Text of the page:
“Intrusion by the state must only be done reluctantly and on grounds of necessity”, says a Joint Committee looking into the proposed "Snoopers Charter".
According to a report by the Joint Committee on the Draft Investigatory Powers Bill, the major change which would be brought about by the draft Bill is the creation of a new judicial oversight body, and the much greater involvement of judges in the authorisation of warrants allowing for intrusive activities.
The joint committee recommended that the Government publish a fuller justification for each of the bulk powers alongside the Bill, and further recommended that the examples of the value of the bulk powers provided should be assessed by an independent body, such as the Intelligence and Security Committee or the Interception of Communications Commissioner.
With regards to the debate on inserting ‘backdoors’ to enable interception of secure communication, the section on encryption, the joint committee agreed with the intention of the Government’s policy to seek access to protected communications and data when required by a warrant, while not requiring encryption keys to be compromised or backdoors installed on to systems. It called on a redraft of the Bill to make this clear.
“The Government still needs to make explicit on the face of the Bill that communication service providers offering end-to-end encrypted communication or other un-decryptable communication services will not be expected to provide decrypted copies of those communications if it is not practicable for them to do so,” it said. “We recommend that a draft Code of Practice should be published alongside the Bill for Parliament to consider.”
In regard to ‘equipment interference’ , the joint committee agreed that targeted equipment interference has the potential to be very intrusive. It acknowledged a “substantive case” for the targeting of equipment interference power and when subject to the appropriate authorisation process involving a Judicial Commissioner, “such activities should be conducted when necessary and proportionate”.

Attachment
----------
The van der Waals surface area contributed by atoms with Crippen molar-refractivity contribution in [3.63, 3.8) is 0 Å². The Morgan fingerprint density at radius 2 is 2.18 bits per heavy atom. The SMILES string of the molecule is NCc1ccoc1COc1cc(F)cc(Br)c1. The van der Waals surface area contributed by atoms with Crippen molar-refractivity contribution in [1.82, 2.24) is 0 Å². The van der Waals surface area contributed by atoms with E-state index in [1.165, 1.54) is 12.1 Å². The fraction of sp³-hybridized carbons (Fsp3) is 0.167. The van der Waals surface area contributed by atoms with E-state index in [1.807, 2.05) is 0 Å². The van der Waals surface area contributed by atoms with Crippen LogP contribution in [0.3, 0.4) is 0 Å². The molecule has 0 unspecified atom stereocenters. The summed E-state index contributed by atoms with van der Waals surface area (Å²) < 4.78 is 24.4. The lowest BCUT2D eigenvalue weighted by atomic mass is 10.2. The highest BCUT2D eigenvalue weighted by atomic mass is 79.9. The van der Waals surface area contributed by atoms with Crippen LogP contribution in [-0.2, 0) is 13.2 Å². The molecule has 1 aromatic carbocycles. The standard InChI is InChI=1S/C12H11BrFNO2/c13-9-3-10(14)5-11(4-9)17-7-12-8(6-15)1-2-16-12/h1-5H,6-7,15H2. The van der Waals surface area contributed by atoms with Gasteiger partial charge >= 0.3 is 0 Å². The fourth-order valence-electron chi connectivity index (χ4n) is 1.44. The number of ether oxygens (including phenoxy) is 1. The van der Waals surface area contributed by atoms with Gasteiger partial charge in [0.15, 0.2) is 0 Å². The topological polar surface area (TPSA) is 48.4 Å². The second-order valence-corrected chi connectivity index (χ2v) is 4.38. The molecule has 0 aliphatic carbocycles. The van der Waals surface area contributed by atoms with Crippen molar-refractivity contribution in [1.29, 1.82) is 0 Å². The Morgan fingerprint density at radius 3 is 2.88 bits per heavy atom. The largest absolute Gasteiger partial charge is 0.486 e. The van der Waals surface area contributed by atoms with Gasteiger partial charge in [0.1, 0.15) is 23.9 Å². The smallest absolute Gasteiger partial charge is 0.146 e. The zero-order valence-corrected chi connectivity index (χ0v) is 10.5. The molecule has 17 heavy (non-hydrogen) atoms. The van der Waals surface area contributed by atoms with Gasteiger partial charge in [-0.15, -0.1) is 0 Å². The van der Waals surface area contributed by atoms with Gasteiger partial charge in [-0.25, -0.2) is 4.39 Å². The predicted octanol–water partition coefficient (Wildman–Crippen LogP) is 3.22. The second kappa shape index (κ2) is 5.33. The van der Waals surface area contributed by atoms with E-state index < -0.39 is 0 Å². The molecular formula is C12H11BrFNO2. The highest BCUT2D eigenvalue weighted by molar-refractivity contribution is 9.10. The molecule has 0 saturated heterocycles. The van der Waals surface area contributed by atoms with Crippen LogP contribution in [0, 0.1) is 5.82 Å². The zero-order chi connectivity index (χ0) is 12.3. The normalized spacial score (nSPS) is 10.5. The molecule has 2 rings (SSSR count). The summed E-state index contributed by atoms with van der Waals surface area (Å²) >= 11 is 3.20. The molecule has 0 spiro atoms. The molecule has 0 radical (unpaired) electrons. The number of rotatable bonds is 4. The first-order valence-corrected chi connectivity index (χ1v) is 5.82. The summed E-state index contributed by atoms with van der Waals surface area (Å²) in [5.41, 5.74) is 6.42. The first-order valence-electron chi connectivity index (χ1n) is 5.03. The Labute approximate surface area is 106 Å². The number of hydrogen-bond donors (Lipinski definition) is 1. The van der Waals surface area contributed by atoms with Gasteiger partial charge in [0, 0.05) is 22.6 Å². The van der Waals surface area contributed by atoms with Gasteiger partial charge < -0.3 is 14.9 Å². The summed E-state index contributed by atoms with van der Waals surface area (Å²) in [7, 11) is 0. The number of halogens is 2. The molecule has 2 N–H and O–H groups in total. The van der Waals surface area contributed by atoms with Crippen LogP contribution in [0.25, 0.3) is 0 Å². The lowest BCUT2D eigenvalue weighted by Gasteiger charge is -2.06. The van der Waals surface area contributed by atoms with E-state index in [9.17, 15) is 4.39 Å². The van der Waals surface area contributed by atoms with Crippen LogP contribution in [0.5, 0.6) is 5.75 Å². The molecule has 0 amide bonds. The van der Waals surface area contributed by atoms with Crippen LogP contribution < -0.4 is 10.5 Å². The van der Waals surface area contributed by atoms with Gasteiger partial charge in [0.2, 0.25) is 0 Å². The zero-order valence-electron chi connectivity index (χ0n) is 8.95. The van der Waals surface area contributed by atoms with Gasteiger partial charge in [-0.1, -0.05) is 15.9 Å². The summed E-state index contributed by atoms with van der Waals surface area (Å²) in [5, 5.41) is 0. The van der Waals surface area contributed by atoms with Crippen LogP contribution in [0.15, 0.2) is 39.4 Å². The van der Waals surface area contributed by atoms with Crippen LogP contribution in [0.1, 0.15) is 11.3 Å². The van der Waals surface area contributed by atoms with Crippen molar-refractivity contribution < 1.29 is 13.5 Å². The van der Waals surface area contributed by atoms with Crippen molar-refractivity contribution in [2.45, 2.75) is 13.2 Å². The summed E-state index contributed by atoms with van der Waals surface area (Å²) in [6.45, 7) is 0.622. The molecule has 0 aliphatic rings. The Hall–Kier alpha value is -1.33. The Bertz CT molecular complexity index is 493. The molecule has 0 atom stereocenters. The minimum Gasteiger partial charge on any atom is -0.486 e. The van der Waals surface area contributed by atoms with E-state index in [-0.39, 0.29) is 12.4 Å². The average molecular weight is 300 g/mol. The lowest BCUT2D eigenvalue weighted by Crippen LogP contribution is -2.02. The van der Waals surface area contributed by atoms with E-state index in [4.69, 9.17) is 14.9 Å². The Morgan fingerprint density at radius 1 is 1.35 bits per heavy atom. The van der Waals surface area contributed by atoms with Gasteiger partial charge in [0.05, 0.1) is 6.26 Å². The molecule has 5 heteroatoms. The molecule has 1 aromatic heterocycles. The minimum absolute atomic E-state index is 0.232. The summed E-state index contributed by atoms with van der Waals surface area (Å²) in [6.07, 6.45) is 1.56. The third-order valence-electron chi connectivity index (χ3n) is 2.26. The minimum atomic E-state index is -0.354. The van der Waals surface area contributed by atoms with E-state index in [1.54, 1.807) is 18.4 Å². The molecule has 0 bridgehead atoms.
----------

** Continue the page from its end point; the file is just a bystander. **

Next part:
It also recommended that the Government should produce more specific definitions of key terms in relation to equipment interference, to ensure greater confidence in the proportionality of such activities. A revised Code of Practice should also be made available alongside the Bill.
Elsewhere, the joint committee agreed that the targeted interception power should be part of the Bill, subject to appropriate warrant authorisation arrangements.
In regards to “bulk powers”, the draft Bill provides for three types of bulk power for the security and intelligence agencies: bulk interception; bulk acquisition of communications data; and bulk equipment interference.
Jim Killock, executive director of the Open Rights Group, said: “This is the third report that criticises the Investigatory Powers Bill, showing a troubling lack of clarity and evidence for the powers that are being demanded. Theresa May can no longer claim that this is a 'clear and comprehensible' piece of legislation.
“The Home Office needs to address the recommendations of all three reports and undertake a major re-write of the Bill before it is laid before Parliament."
Shami Chakrabarti, director of Liberty, said: “This report shows just how much homework the Government has to do on this landmark legislation. Despite reams of evidence from the Home Office, the Committee finds the case for unprecedented powers to bulk hack, intercept and collect our private data has not been made. The Government needs to pause, take stock and redraft – to do anything else would show astonishing contempt for parliamentarians’ concerns and our national security.”